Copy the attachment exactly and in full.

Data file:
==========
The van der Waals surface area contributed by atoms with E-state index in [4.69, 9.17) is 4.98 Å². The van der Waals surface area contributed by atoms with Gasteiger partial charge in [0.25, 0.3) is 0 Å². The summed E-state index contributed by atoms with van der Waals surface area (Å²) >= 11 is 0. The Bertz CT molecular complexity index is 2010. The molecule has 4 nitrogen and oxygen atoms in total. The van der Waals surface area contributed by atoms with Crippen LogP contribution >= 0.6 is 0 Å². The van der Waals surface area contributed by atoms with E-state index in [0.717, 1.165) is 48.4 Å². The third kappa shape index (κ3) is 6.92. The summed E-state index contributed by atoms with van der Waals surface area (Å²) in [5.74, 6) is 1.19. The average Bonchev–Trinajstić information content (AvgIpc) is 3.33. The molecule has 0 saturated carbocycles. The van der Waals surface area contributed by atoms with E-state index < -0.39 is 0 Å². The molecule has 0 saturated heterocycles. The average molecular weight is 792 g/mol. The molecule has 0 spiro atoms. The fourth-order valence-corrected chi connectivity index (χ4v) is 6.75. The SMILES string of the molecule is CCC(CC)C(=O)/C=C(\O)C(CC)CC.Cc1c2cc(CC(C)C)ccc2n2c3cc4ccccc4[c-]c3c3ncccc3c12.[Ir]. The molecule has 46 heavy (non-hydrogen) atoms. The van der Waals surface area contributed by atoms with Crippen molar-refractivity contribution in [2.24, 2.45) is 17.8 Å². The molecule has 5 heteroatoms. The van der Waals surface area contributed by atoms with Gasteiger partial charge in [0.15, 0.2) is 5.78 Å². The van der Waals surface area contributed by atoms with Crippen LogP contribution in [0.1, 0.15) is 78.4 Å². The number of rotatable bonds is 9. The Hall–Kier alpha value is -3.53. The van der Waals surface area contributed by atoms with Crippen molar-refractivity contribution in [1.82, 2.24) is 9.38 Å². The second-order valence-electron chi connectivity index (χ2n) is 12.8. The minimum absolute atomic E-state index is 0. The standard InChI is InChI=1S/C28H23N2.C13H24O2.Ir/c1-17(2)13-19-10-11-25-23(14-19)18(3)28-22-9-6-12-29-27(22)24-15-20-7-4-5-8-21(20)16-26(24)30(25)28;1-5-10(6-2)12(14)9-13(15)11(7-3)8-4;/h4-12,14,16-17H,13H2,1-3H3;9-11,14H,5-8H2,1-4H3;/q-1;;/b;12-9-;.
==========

The van der Waals surface area contributed by atoms with E-state index in [4.69, 9.17) is 4.98 Å². The van der Waals surface area contributed by atoms with Gasteiger partial charge in [0.25, 0.3) is 0 Å². The summed E-state index contributed by atoms with van der Waals surface area (Å²) >= 11 is 0. The Bertz CT molecular complexity index is 2010. The molecule has 4 nitrogen and oxygen atoms in total. The van der Waals surface area contributed by atoms with Crippen LogP contribution >= 0.6 is 0 Å². The van der Waals surface area contributed by atoms with E-state index in [0.717, 1.165) is 48.4 Å². The third kappa shape index (κ3) is 6.92. The summed E-state index contributed by atoms with van der Waals surface area (Å²) in [5.74, 6) is 1.19. The average Bonchev–Trinajstić information content (AvgIpc) is 3.33. The molecule has 0 saturated carbocycles. The van der Waals surface area contributed by atoms with E-state index < -0.39 is 0 Å². The molecule has 0 saturated heterocycles. The average molecular weight is 792 g/mol. The molecule has 0 spiro atoms. The fourth-order valence-corrected chi connectivity index (χ4v) is 6.75. The SMILES string of the molecule is CCC(CC)C(=O)/C=C(\O)C(CC)CC.Cc1c2cc(CC(C)C)ccc2n2c3cc4ccccc4[c-]c3c3ncccc3c12.[Ir]. The molecule has 46 heavy (non-hydrogen) atoms. The van der Waals surface area contributed by atoms with Crippen molar-refractivity contribution in [2.24, 2.45) is 17.8 Å². The molecule has 5 heteroatoms. The van der Waals surface area contributed by atoms with Gasteiger partial charge in [0.15, 0.2) is 5.78 Å². The van der Waals surface area contributed by atoms with Crippen LogP contribution in [0.1, 0.15) is 78.4 Å². The number of rotatable bonds is 9. The Hall–Kier alpha value is -3.53. The van der Waals surface area contributed by atoms with Crippen molar-refractivity contribution in [1.82, 2.24) is 9.38 Å². The second-order valence-electron chi connectivity index (χ2n) is 12.8. The minimum absolute atomic E-state index is 0. The standard InChI is InChI=1S/C28H23N2.C13H24O2.Ir/c1-17(2)13-19-10-11-25-23(14-19)18(3)28-22-9-6-12-29-27(22)24-15-20-7-4-5-8-21(20)16-26(24)30(25)28;1-5-10(6-2)12(14)9-13(15)11(7-3)8-4;/h4-12,14,16-17H,13H2,1-3H3;9-11,14H,5-8H2,1-4H3;/q-1;;/b;12-9-;.